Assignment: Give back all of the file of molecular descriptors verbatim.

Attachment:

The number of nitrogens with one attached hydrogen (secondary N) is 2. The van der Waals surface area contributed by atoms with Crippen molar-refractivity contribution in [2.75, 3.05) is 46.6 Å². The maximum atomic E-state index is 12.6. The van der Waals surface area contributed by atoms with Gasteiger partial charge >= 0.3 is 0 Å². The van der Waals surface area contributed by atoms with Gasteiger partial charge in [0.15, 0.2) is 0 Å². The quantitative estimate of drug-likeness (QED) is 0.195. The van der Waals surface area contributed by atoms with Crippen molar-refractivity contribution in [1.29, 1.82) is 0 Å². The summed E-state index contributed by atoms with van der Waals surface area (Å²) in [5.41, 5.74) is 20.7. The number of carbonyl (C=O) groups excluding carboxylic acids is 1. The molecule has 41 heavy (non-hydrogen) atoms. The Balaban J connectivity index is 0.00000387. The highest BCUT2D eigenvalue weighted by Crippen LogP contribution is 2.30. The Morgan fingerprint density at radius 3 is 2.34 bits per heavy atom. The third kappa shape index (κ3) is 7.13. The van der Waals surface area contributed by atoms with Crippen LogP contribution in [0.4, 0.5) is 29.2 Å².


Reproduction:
The number of nitrogens with one attached hydrogen (secondary N) is 2. The van der Waals surface area contributed by atoms with Crippen molar-refractivity contribution in [2.75, 3.05) is 46.6 Å². The maximum atomic E-state index is 12.6. The van der Waals surface area contributed by atoms with Gasteiger partial charge >= 0.3 is 0 Å². The van der Waals surface area contributed by atoms with Gasteiger partial charge in [0.15, 0.2) is 0 Å². The quantitative estimate of drug-likeness (QED) is 0.195. The van der Waals surface area contributed by atoms with Crippen molar-refractivity contribution in [1.29, 1.82) is 0 Å². The summed E-state index contributed by atoms with van der Waals surface area (Å²) in [5.41, 5.74) is 20.7. The number of carbonyl (C=O) groups excluding carboxylic acids is 1. The molecule has 41 heavy (non-hydrogen) atoms. The Balaban J connectivity index is 0.00000387. The highest BCUT2D eigenvalue weighted by Crippen LogP contribution is 2.30. The Morgan fingerprint density at radius 3 is 2.34 bits per heavy atom. The third kappa shape index (κ3) is 7.13. The van der Waals surface area contributed by atoms with Crippen LogP contribution in [0.4, 0.5) is 29.2 Å².